Sony to use PSP-4000 as 'Trojan horse for games'
23rd Feb 2009 | 16:37
Rumours of sliding screen on Sony's next PSP gain ground
The latest rumours about the next model of Sony's PlayStation Portable are that the PSP-4000 is set to get a sliding front-screen.
VG247 reports that a trusted source has told them the "PSP-4000 is not PSP2, but rather a 'complete aesthetic overhaul' based on existing PSP tech."
PSP-4000 at GDC?
The report adds that: "much is now known by some parties of the console, which will be announced at either GDC or E3 this year."
The design is said to be very much like these photoshopped pics that have been doing the rounds on games sites and forums for months now.
PSP-4000 is rumoured to be released later in 2009.
"The rumour makes sense – Sony need a headline grabbing feature to re-launch PSP – but with no fundamental changes to the hardware or controls (especially the controls), PSP's shortcomings are the same as ever; lack of killer titles, and decent ports crippled by inability to use right analogue stick," agrees PSM3 magazine editor, Daniel Dawkins.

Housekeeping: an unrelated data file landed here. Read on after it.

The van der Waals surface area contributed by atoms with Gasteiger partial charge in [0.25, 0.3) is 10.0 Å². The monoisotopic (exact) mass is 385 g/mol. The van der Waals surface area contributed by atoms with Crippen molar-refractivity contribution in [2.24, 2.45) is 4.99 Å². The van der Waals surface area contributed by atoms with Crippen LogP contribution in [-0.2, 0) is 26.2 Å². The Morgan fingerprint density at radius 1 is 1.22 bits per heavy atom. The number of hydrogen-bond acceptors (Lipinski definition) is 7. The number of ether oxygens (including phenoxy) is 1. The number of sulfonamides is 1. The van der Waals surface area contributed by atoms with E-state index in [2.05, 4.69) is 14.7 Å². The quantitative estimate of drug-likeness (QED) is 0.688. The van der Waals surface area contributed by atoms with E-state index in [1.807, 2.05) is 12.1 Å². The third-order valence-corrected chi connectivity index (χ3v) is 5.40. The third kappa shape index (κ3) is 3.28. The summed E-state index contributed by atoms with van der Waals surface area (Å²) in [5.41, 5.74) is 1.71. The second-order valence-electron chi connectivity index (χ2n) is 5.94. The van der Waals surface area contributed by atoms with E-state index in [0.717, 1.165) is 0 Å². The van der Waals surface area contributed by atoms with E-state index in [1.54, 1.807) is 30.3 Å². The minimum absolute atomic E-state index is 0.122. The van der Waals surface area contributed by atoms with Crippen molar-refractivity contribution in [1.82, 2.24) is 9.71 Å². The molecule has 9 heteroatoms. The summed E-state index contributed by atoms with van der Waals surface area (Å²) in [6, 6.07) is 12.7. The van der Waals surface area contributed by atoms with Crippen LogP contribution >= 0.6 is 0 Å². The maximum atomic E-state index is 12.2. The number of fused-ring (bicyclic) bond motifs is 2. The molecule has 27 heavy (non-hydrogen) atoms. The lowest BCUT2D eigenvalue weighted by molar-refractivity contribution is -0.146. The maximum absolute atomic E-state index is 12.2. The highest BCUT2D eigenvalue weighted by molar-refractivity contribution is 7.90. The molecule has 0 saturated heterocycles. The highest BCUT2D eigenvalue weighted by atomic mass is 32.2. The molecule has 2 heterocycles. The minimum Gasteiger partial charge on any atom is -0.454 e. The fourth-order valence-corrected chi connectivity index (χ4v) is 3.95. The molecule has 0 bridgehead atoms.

Sony closing Go!Messenger
Elsewhere in PSP-land, Sony's Go!Messenger collaboration with BT is set to be shut down next month because the service failed to "develop the base of users" Sony wanted.
"If Sony re-launch on the strength of the new screen (touchscreen, we hope), re-market it as a communication device (with an established communication software link to replace the now canned, bespoke, Go! Messenger service, like Skype, or some other social networking tools) and slipstream the success of iPhone, this would not only win back jaded consumers, but allow Sony to use it as a Trojan horse for – yes – games," said Dawkins.
"iPhone is doing it the other way around, but there's no doubt PSP is the superior games machine."
TechRadar contacted Sony but we were quickly told that SCEE does not comment on rumour or speculation.
"Although Go!Messenger brought innovative communications features to the PSP community, the service has not developed the base of users that we were hoping for," an SCEE spokesperson told Edge.